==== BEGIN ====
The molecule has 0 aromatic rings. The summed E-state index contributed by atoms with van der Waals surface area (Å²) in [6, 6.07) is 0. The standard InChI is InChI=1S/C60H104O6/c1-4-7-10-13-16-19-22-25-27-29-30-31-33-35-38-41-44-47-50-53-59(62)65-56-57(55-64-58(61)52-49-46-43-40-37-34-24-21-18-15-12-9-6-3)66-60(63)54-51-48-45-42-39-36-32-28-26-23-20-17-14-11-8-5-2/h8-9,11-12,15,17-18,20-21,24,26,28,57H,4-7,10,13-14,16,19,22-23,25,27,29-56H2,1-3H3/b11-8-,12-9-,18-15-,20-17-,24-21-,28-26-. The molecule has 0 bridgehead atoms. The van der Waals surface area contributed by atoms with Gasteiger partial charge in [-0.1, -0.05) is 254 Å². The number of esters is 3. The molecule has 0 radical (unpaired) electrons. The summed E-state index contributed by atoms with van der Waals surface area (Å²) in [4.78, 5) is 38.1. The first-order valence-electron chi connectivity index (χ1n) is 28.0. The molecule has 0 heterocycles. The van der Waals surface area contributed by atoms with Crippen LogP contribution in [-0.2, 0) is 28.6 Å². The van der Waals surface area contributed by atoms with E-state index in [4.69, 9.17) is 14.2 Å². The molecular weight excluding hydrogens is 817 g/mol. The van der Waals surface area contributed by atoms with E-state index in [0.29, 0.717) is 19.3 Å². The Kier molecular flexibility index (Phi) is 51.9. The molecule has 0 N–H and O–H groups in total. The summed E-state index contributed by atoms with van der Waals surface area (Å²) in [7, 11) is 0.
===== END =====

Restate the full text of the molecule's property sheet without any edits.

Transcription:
The molecule has 0 aromatic rings. The summed E-state index contributed by atoms with van der Waals surface area (Å²) in [6, 6.07) is 0. The standard InChI is InChI=1S/C60H104O6/c1-4-7-10-13-16-19-22-25-27-29-30-31-33-35-38-41-44-47-50-53-59(62)65-56-57(55-64-58(61)52-49-46-43-40-37-34-24-21-18-15-12-9-6-3)66-60(63)54-51-48-45-42-39-36-32-28-26-23-20-17-14-11-8-5-2/h8-9,11-12,15,17-18,20-21,24,26,28,57H,4-7,10,13-14,16,19,22-23,25,27,29-56H2,1-3H3/b11-8-,12-9-,18-15-,20-17-,24-21-,28-26-. The molecule has 0 bridgehead atoms. The van der Waals surface area contributed by atoms with Gasteiger partial charge in [-0.1, -0.05) is 254 Å². The number of esters is 3. The molecule has 0 radical (unpaired) electrons. The summed E-state index contributed by atoms with van der Waals surface area (Å²) in [4.78, 5) is 38.1. The first-order valence-electron chi connectivity index (χ1n) is 28.0. The molecule has 0 heterocycles. The van der Waals surface area contributed by atoms with Crippen LogP contribution in [-0.2, 0) is 28.6 Å². The van der Waals surface area contributed by atoms with E-state index in [4.69, 9.17) is 14.2 Å². The molecular weight excluding hydrogens is 817 g/mol. The van der Waals surface area contributed by atoms with E-state index in [0.29, 0.717) is 19.3 Å². The Kier molecular flexibility index (Phi) is 51.9. The molecule has 0 N–H and O–H groups in total. The summed E-state index contributed by atoms with van der Waals surface area (Å²) in [7, 11) is 0.